Don’t Scheme on Taxes, Simplify
URI Economic Professor Edward Mazze’s tax-cutting suggestions sound reasonable enough, but one can’t help but be suspicious of the urge to control:
Murphy said of Mazze’s plan, “I want to be open to it.” Murphy said he was particularly interested in Mazze’s proposal geared toward revitalizing local downtown business districts.
Murphy said he remembers a vibrant Main Street in West Warwick when he was a boy. “I know in the last 40 years, our Main Street in West Warwick has not come back to where it was,” he said.
An article in the latest Sakonnet Times (not online) describes the Tiverton Town Council’s approval of a suite of zoning changes for commercial districts, and the accompanying pictures present a similar longing for the downtown-style main street. But there are reasons other than zoning and the lack of targeted tax breaks that Main Streets have been disappearing. Some of them are cultural; some of them are economic; the point is that attempting to counteract these forces will come at an economic cost and may fail to produce viable businesses, anyway.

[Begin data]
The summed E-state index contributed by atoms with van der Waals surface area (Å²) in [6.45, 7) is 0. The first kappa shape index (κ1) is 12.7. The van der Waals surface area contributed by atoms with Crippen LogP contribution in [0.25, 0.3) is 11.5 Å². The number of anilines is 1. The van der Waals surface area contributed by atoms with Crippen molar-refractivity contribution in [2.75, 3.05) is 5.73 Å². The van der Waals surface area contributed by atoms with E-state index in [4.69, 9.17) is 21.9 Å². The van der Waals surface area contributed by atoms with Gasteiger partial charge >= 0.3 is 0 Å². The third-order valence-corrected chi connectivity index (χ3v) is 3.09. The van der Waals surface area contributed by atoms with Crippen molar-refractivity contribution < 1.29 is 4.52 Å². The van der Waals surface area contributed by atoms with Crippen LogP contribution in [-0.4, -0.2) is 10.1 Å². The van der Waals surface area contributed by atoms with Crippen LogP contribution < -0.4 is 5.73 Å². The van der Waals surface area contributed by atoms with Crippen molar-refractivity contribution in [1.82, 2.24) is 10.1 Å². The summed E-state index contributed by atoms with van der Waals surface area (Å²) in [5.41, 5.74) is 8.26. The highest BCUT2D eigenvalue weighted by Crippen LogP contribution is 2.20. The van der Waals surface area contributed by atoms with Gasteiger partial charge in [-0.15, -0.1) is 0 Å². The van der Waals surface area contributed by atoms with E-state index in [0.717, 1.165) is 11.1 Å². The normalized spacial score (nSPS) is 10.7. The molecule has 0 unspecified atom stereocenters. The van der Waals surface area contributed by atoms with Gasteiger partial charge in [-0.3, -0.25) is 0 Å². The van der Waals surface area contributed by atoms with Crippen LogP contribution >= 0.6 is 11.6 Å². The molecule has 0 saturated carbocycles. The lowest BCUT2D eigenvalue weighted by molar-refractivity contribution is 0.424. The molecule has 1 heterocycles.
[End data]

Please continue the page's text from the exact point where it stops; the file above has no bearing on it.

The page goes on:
In other words, if pulling the Rhode Island economy back up the cliff is the objective, we shouldn’t be layering all sorts of aesthetic preferences on pro-growth policies. We also should focus on simplicity. All of Mazze’s proposals will benefit people savvy enough to know about the breaks, to take the proper steps, and fill out the proper forms, but big-government corruption and waste illustrate very well that the skill set for jumping through hoops is not necessarily an indicator of a successful business. “Targeted” tax cuts, in that sense, become targets for which people looking for breaks will shoot. We need to encourage people who are interested in running businesses.
As Roland Benjamin says:
“If [Rhode Island’s] tax structure was reasonable in the first place, you wouldn’t need [targeted tax breaks].”
And if Rhode Island’s political and academic leaders were competent to manipulate an economic recovery, we wouldn’t be in the mess that we’re in.